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Bike Theft is Organized

Updated: Feb 16

A broken collar bone will heal, but having a bike stolen is the pinnacle of pain for a mountain biker. Honestly, I think we'd rather have a broken collar bone than go to our garage and find that our trusted steed isn't where we left it the night before. As of this writing, we're witnessing a marked increase in the number of reports, and posts about stolen mountain bikes and its a lot more than we've seen in many years, if not ever. So. I want to know why?

I happen to have a long time friend that has a very high level job in Colorado law enforcement that I thought would be the perfect person to ask about this situation. Lets just say, when I setup the scenario and asked him why, he knew exactly what I was going to ask and provided a lot of information that I think is worth sharing.


What’s driving the spike?

Its pretty simple. The economic impact of COVID-19, the value of our bikes and the sheer ease of stealing them have all lead to the creation of a theft ring for high-end bicycles. COVID19 has created- and I hate to use the word- unprecedented levels of demand for bicycles world wide. On the flip side, we have factories around the world, shut down, that supplied things like bike frames, brakes, shocks, seats, pedals, chains, ball bearings…I mean, the supply chain to make a bike is quite enormous when you really think about it. So. The supply of bikes has been hampered significantly, yet demand spiked to levels I don’t think the bike industry has ever experienced. Lastly. Couple all of that with bikes that can be purchased for 5,000.00- 10,000.00 dollars each and you have an combo of factors that makes stealing a bike more lucrative than its probably ever been.

Who's doing it?

For purposes of anonymity, I can't give more information about who he is and what he does, but I can tell you that he doesn't work for a local jurisdiction, but has visibility to all crime in our state. I'm going to name my source Kyle Broflovski. Here's the story.

Who's stealing our bikes? It is confirmed that there is a ;arge organized bike theft ring operating in the Denver and Colorado Springs metro areas. These are not run of the mill thieves who are going to post it for sale on Ebay, Craigslist or Offer-Up. What Kyle explained to me is these people are professional thieves. Not tweekers taking your bike to the local pawn shop to get 20.00 so they can buy meth. Your 3k-10k bike is also not going to end up in some homeless encampment in downtown Denver either. They are far more valuable.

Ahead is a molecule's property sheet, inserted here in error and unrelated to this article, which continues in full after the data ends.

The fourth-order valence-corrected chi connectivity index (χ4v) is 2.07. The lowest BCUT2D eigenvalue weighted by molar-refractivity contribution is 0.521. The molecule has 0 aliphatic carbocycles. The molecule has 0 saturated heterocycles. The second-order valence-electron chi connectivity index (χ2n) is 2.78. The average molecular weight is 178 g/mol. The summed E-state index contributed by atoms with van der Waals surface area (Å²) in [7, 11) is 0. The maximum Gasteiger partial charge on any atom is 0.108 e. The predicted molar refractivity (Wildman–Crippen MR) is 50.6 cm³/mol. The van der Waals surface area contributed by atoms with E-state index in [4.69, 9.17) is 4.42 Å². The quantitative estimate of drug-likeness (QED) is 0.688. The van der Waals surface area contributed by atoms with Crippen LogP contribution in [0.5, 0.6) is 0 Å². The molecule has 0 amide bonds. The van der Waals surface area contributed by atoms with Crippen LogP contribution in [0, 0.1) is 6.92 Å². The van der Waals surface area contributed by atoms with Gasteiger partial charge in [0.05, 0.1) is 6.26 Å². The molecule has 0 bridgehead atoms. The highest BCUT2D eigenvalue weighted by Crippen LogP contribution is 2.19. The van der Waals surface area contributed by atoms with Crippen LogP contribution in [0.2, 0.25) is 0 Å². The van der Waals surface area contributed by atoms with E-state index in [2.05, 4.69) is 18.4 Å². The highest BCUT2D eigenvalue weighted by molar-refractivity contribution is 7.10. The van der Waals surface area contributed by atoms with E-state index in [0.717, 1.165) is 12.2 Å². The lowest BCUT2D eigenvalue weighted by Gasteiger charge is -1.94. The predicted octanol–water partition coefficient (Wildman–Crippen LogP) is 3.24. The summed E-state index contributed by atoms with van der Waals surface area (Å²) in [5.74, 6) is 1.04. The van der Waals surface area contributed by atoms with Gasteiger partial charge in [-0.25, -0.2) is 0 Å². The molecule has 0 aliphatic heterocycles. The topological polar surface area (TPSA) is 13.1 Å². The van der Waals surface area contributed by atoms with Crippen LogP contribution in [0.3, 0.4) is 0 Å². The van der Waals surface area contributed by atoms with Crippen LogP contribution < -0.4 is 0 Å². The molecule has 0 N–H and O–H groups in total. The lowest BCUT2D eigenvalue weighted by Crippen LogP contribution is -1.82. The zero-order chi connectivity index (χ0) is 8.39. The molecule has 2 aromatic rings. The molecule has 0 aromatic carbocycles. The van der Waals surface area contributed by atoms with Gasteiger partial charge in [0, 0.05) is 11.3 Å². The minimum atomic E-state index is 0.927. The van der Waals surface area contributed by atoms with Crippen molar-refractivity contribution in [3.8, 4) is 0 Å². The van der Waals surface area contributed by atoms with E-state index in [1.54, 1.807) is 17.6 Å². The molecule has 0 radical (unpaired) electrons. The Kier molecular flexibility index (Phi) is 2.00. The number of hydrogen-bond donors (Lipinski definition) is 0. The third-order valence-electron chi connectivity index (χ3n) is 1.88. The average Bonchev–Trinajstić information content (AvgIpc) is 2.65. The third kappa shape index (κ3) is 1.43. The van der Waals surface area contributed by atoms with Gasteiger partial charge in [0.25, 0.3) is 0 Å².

Where are they going? I watch the buy-sell-trade boards, ebay and operate the Colorado MTB Exchange Facebook group. One would think you could see an increase in the number of bikes for sale, but that isn't the case. These bikes are being shipped out-of-state and likely are making their way to Mexico, Canada and other international destinations. Suffice it to say. If your modern, higher end bike gets stolen, its not coming back.

What are they stealing? Kyle explained that these guys know the value of bike brands and bike types. They're likely riders themselves. So if they see Kashima forks, big brand name, you're likely targeted. If they know you have a valuable bike, they will invest the time and effort to get it because that bike will net them several thousand dollars. Kyle went so far as to say he wouldn't put it past them to case bike groups or trail heads and follow people back to their homes. Pretty scary.

Why more brazen?

Easy. Bikes are worth more than jewelry. The risk: reward is much higher than rummage through someone's jewelry box or yanking a TV off the wall. A bike is lite, can easily fit in the back of a car or truck and its easy to 'offload' to the buyers. Thieves are all about time on premise, or lack thereof. Less hassle to get the goods is the best. Going into the home has variables like a security system, making too much noise and pets. But your garage? Other than maybe a security system, there's VERY little probability that a dog is in there. The chances of you walking in on them in the act while you get a midnight snack is virtually zero and your is probably unsecured and "safe".

The other factor is the smart thieves know that they will get FAR more cash for a stolen high-end bike- in the thousands of dollars- than they could get for a handful of 14k gold and a 1/2 carat diamond.

What's being done about it?

Sadly. Not a whole lot is going to change at our level. Local police departments don’t have the resources to solely focus on your one stolen bike. That's the reality of it. What he did explain is that while they can't find every bike, their efforts are focused on eliminating the means by which these people can offload the bikes. This is an organized crime ring so the proper people are working to take them out. The good news is, they know who they are.

What should we do now?

  1. Don't leave your bike unattended- obviously. It can take them 30 seconds to clip the flimsy cable your bike rack has and they're gone.

  2. Don’t leave your bike in your garage. This one has a lot of variables to it, but if you have windows in your garage, or doors from the outside leading into your garage, you're better off bringing your bike inside and locking the door from your garage to the house.

  3. Be aware of your surroundings. Its like anything,if something feels off, it probably is.

  4. Don’t advertise your favorite bike brand on your car. I'm guilty of this, but it makes sense that if you're leaving your car outside and it has Santa Cruz Bike stickers all over it, its likely you have one. You've become more interesting to the thief.

  5. Know that your bike lock makes YOU and your bike thief feel better. They know you have a false sense of security and your bike lock is easy to take care of. Don't soley depend on it.

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